Huntington Beach /
Main Photo Gallery
In 1895, the
Southern Pacific Railroad built a line to
Huntington Beach, connecting the farming
area to the Holly Sugar Plant which had
relocated to Santa Ana.
In 1901, Philip
A. Stanton and Col. H.S. Finley visited the
area and recognized its potential as a west
coast resort rivaling Atlantic City, New
Jersey. They formed a syndicate called the
West Coast Land and Water Co. They acquired
1,500 acres for $100,000 and began dividing
the area around Main Street into lots and
streets. They named their new development
later, they sold out to another group of
investors, including Henry E. Huntington.
Hence the city's new name. One of the first
things the new Huntington Beach Company did
was construct a wooden pier. The Pacific
Electric Railway also now connected the city
to Long Beach. The city's first telephone
system was installed. It operated from 6
a.m. to 9 p.m.
incorporated on Feb. 17, 1909. The first
mayor was Ed Manning. The city saw its first
school built the same year.
In 1920, oil was
discovered, and the small village quickly
mushroomed into a full-fledged boomtown.
Pacific Coast Highway was constructed in
1925, opening up access to 8-1/2 miles of
virgin beach and ushering in the city's
gradual transition to "Surf City." By the
50's and 60's, Huntington Beach had become
the fastest growing city in the nation.
Today a population of approximately 200,000,
the city is world renowned for its surfing
and is becoming a destination attraction.
The Pier is one
of Huntington Beach's focal points. The
first pier, a 1,000 foot. long timber
structure, was built in 1904, five years
before the city's incorporation. In 1912,
winter storms nearly destroyed the pier, and
a $70,000 bond issue was approved by the
voters to build a new one. The new 1,350 ft.
pier was the longest, highest, and only
solid concrete pleasure pier in the United
States at that time. In 1930, the pier was
lengthened by 500 ft. with a café at the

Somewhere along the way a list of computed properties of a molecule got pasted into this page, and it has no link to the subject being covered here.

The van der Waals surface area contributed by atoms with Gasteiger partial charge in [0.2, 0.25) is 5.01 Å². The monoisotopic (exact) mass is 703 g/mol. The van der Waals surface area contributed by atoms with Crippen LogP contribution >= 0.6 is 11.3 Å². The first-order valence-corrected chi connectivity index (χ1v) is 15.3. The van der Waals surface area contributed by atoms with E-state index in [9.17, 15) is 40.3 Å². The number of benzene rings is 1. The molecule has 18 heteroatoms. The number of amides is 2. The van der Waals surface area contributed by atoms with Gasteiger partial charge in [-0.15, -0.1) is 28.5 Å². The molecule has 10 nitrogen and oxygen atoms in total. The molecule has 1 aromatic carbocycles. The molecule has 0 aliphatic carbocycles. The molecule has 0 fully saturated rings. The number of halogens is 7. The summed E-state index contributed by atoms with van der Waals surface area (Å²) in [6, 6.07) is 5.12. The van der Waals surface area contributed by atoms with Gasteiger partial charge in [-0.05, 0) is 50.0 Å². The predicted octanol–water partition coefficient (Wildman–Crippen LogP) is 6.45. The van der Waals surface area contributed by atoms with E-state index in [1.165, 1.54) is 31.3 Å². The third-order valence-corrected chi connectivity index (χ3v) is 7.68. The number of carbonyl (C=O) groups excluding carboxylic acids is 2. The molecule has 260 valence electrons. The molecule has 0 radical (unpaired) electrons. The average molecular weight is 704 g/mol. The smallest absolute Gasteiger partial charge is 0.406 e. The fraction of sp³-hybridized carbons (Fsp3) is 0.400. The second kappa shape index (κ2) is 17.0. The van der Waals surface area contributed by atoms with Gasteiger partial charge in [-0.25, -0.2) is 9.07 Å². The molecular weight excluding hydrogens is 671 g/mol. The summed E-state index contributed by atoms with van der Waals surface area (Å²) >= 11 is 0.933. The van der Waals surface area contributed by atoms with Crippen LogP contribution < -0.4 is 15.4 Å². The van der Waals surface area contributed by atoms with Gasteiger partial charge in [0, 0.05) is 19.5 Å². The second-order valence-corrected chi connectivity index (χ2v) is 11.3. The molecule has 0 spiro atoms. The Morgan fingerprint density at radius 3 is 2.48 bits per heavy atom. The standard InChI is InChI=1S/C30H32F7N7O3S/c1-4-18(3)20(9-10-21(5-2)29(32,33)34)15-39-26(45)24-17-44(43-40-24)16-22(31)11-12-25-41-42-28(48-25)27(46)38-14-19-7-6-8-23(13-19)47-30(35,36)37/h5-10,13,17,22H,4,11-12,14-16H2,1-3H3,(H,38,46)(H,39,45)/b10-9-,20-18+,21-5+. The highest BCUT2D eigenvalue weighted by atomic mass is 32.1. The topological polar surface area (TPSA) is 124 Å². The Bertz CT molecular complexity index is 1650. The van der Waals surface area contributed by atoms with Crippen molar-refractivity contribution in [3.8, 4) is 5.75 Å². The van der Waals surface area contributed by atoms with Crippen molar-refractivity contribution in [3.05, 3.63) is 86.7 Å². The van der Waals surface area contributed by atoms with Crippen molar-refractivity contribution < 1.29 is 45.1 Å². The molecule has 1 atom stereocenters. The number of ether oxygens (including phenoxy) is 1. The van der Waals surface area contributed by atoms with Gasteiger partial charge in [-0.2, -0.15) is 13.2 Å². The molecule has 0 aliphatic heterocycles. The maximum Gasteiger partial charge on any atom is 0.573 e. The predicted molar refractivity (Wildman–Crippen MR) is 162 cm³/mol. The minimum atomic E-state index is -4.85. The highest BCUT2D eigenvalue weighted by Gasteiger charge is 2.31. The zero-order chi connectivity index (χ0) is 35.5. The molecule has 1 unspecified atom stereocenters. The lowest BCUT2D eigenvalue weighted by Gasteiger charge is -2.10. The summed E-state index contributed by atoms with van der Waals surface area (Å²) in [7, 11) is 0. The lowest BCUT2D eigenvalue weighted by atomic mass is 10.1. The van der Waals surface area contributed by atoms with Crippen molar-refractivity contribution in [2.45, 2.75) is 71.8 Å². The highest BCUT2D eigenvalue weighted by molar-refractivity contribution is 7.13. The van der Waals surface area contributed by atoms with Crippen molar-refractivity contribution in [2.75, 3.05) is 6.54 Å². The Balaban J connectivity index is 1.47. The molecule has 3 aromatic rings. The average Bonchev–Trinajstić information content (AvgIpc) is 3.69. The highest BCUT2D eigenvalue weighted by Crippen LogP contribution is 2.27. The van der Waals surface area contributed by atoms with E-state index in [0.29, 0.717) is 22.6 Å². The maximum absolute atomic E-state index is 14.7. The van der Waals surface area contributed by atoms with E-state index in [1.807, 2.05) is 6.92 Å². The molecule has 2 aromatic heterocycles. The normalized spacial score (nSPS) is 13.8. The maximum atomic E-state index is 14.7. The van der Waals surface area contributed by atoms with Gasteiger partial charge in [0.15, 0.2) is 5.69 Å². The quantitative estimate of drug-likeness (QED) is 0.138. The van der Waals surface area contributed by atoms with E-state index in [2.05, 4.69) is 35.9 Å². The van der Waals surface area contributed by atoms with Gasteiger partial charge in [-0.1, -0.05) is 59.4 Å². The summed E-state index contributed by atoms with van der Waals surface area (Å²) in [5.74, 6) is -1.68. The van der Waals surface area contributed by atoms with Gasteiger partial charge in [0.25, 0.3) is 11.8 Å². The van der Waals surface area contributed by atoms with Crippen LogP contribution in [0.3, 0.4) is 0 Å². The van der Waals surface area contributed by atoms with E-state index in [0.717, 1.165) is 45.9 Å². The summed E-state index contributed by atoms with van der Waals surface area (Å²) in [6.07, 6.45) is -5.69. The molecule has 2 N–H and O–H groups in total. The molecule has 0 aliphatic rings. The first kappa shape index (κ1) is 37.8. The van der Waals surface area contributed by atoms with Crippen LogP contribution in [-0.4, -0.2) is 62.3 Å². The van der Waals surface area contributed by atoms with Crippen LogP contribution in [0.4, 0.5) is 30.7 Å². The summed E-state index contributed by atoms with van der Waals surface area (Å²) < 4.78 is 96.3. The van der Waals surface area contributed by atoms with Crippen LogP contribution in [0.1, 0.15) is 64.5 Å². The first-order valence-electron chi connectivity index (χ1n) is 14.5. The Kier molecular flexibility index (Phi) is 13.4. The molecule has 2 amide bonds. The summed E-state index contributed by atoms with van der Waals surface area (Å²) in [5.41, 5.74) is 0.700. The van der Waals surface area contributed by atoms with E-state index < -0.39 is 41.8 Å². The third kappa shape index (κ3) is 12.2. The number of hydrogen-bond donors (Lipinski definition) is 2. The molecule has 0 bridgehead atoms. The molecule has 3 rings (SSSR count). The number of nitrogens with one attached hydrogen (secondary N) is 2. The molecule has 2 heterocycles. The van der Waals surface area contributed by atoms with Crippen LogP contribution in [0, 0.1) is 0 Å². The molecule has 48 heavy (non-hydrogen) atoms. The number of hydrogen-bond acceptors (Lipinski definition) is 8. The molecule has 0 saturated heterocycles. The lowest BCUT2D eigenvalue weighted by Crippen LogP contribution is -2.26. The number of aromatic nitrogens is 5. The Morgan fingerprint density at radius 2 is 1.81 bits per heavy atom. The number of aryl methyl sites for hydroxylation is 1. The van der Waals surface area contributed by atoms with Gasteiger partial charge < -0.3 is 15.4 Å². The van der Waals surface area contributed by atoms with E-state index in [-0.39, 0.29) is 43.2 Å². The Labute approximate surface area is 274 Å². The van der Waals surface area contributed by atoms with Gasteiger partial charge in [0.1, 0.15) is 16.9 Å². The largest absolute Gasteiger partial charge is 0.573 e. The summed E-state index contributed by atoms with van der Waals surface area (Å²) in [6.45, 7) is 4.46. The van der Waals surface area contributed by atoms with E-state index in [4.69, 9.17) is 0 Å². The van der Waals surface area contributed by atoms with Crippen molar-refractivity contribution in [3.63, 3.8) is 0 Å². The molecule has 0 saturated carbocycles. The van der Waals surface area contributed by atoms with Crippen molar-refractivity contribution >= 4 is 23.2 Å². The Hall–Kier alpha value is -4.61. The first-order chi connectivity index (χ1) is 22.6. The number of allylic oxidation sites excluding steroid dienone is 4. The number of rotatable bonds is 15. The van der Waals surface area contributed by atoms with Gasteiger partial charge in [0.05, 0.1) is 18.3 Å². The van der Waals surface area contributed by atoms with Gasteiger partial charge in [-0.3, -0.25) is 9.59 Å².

end. In 1939, a storm destroyed the end of
the pier and the café. After reconstruction,
it was re-opened in 1940. In 1941, the Navy
commandeered the pier for submarine watch
during World War II. In March of 1983,
storms severely damaged the end of the pier
and the café, necessitating demolition and
closure of the end of the pier. In September
1985, the rehabilitated pier reopened with a
new two story "End Café," only to be washed
away again on January 17, 1988. The pier was
declared unsafe and closed on July 12, 1988.
In July 1990, the construction bid for the
new pier was given to Reidel International.
The new pier replicated the historic
architectural style of the original 1914
concrete pier, complete with arched bents.
The pier was built to withstand not only
wave impact and uplift, but also
earthquakes. Today, thousands of visitors
stroll along the pier and enjoy a meal at
Ruby's Restaurant at the end of the pier.
is rich in history with its beginning as an
oil town. Today, the Newland House still
stands proud at Beach Boulevard and Adams, a
reminder of the architecture as well as
furnishings of the early 1900's. Also of
great historic value is the City Gym & Pool
located next to Dwyer Middle School on Palm
Avenue. The building was constructed in 1931
and survived the 1933 earthquake, while
other buildings did not. In the 1960's, many
buildings were destroyed because they failed
to meet new earthquake standards. The School
Board chose to donate the facility to the
City of Huntington Beach. The city made
structural upgrades and it has since served
as a recreation center that has served the
community with a variety of programs and
recreational opportunities. The City Gym &
Pool was renovated using the original wood
in the gymnasium, and most of the fixtures
and windows were restored. The building was
rededicated on October 12, 2000.